Why and how do organisms evolve, and can they adapt and survive climate change? Christophe Pélabon and Thomas Fredrik Hansen work on some of the most fundamental questions about life on earth.
‘How can anyone not find this interesting?’
Thomas F. Hansen laughs, before he convincingly illuminates the banality of my question.
‘Evolvability is interesting because it is about fundamental aspects about how evolution happens”, he says firmly.
The question, however, brings him straight to the core of the project. Mission accomplished.
‘We study the ability of organisms to adapt to changes, and human induced changes to the environment, for instance’.
Hansen, who usually works at the University of Oslo, will spend one year at CAS in Oslo as a group leader, together with Christophe Pélabon, who has moved all the way from The Norwegian University of Science and Technology (NTNU) in Trondheim.
‘Our research can also have implications for understanding cancer - and virus evolution’, Pélabon adds.
‘We don’t say that we will solve all problems with cancer research by the end of the year, but the general theme of evolvability can have very applied use.’
Meet the CAS project Evolvability: A New and Unifying Concept in Evolutionary Biology.
What is evolvability?
The last 100 years, evolutionary biologists have tried to understand how selection works. Why do some organisms survive and reproduce, whilst some die out?
‘We have a detailed mathematical theory about selection that can predict what will happen under all different kinds of circumstances’, Hansen says.
However, this theory takes genetic variation for granted, he argues.
‘Evolutionary biology typically assumes that you have genes that can do whatever you want or that there is genetic variation for the trait that you are selecting upon’.
Characters, populations and species show different ability to respond to selection, and we cannot take evolution for granted, the project leaders argue.
As a response to this shortcoming, the concept Evolvability emerged in the 1990s.
Evolvability is about a fundamental aspect of evolution. Researchers in evolvability try to find out what the preconditions are for organisms to evolve. Under what circumstances do they evolve?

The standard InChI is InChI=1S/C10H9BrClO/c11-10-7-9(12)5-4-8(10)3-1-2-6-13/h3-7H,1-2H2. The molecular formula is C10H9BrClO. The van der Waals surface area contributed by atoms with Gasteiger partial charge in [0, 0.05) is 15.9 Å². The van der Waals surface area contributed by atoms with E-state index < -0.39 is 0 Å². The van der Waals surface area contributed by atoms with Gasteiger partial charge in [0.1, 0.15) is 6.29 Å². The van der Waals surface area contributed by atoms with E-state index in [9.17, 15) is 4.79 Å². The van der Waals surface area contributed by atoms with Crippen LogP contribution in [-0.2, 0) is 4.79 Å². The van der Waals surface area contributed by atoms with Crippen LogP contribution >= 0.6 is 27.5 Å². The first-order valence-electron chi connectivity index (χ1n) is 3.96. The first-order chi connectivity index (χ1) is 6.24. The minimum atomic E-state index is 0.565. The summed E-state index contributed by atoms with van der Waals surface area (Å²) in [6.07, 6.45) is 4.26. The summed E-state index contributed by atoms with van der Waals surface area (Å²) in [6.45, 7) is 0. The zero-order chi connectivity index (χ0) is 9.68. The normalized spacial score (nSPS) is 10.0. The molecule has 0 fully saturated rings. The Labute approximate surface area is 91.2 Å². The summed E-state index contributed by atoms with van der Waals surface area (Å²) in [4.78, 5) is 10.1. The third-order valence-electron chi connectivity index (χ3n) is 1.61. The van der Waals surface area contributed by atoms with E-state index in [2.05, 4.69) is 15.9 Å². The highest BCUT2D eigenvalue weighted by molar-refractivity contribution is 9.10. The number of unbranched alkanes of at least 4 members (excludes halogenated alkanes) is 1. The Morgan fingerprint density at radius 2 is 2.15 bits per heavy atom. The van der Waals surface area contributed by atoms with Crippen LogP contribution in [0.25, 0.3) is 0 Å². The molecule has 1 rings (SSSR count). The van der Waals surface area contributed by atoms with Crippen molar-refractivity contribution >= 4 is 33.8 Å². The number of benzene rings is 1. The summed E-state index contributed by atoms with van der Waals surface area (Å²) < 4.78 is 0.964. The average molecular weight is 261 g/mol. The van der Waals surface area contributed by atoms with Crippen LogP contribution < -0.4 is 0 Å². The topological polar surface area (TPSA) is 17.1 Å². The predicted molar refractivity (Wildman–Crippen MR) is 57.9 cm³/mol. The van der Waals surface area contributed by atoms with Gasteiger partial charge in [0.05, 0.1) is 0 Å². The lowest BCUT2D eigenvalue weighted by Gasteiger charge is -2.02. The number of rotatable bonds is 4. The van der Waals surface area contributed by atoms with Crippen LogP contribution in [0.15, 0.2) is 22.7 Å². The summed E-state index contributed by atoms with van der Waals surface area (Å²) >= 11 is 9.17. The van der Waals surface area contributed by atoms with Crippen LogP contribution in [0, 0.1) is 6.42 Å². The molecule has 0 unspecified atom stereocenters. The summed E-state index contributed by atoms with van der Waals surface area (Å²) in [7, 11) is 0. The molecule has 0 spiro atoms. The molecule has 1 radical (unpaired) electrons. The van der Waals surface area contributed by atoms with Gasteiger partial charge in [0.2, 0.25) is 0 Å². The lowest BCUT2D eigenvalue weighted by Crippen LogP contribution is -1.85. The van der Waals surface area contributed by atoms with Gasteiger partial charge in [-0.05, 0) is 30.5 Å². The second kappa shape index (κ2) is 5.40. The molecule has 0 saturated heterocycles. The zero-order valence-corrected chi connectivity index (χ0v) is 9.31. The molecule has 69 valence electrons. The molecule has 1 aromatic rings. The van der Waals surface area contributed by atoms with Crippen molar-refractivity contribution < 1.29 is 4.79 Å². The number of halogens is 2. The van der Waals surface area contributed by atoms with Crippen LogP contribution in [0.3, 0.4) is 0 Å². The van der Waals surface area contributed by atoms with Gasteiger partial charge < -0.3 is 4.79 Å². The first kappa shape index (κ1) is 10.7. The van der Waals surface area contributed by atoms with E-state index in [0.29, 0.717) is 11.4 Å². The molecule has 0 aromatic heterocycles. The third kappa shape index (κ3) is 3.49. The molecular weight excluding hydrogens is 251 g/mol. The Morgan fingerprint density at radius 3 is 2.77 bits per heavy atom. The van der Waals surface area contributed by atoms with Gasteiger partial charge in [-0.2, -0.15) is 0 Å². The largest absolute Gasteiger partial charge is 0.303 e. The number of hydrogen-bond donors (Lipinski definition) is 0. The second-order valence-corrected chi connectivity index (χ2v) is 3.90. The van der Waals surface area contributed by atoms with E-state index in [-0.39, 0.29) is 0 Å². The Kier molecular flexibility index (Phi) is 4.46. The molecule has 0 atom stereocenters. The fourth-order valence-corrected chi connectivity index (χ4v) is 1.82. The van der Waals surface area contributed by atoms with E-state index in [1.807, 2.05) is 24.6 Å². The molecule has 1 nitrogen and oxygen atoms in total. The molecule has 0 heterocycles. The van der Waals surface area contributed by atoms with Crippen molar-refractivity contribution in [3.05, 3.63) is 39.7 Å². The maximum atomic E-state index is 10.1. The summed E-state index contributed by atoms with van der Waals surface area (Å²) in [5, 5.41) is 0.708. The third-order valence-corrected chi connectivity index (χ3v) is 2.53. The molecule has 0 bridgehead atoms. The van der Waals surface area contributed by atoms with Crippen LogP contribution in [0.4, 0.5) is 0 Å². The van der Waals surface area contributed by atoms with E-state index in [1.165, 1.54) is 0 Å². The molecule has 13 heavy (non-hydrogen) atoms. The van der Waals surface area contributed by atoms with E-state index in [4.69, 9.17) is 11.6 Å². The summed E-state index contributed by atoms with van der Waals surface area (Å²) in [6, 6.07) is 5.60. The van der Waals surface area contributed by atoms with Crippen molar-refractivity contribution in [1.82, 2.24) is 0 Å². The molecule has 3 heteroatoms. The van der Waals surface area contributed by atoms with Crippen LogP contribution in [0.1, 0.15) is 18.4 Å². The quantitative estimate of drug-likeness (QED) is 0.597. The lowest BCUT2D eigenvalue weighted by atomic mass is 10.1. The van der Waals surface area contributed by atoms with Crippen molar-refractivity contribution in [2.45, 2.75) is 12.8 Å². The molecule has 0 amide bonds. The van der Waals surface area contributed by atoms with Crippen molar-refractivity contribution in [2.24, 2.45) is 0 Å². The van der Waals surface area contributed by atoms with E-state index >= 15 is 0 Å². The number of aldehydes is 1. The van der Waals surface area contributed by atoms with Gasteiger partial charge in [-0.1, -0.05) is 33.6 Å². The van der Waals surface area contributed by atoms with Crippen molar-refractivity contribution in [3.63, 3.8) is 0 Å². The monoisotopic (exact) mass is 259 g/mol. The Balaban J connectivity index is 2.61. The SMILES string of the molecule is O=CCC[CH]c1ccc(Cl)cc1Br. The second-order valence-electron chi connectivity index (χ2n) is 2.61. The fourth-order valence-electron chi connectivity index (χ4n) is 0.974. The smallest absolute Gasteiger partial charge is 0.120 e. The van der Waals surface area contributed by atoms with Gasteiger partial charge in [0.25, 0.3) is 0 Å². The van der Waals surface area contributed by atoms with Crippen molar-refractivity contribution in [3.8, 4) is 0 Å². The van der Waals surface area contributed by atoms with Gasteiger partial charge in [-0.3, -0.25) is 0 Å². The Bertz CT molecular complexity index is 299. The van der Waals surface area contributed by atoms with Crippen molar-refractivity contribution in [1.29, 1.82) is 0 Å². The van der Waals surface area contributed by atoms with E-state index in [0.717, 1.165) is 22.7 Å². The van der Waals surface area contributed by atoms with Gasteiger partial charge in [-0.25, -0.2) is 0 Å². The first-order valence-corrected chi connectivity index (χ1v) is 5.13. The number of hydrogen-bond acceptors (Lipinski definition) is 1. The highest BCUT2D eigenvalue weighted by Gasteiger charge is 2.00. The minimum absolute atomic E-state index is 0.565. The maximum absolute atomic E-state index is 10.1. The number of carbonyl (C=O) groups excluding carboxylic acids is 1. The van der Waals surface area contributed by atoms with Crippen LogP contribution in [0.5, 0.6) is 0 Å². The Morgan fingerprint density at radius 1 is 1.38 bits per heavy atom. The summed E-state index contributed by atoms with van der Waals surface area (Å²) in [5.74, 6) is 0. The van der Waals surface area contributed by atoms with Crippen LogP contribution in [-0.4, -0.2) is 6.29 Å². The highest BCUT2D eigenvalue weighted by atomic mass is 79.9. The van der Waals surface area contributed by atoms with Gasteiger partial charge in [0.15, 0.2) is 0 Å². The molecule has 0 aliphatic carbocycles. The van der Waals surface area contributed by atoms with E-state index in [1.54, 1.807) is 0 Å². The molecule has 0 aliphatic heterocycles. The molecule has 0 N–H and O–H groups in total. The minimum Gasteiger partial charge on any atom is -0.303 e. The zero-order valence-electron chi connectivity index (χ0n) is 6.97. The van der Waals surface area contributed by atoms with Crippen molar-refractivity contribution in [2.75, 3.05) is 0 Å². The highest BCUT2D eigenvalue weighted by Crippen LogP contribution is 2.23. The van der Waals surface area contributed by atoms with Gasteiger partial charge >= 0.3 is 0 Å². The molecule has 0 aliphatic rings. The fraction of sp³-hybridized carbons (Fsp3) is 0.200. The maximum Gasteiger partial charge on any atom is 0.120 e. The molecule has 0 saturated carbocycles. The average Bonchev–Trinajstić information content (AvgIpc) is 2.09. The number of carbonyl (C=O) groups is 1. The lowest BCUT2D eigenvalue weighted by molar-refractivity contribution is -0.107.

Since the birth of the concept, there has been a flood of research on evolvability from several perspectives.
‘Now it is time for us to unify all the different findings and research, in order to see if it can help us study this concept, the ability to evolve’, Hansen says.
‘The project hosts people who are not used to talking and working together, but who study the concept of evolvability’, Pélabon says.
At CAS, Pélabon and Hansen have gathered prominent scholars from different fields of evolutionary biology as well as philosophers of science.
‘Interaction between genes can constrain evolution’
The project is divided into three main fields: evolution and development, which studies the interplay between evolution and the development of organisms; quantitative genetics, which study evolution at the population level, and macroevolution, which studies evolutionary changes at large time scale using for example the fossil record.
‘Evolution happens under certain circumstances. What makes evolution, transitions such as the development of really specialised fingers, possible?’ Hansen asks.
At this point, what do you know about an organism’s evolvability?
Hansen points to one theoretical insight: Certain patterns of interaction between genes (epistasis) are important for evolvability.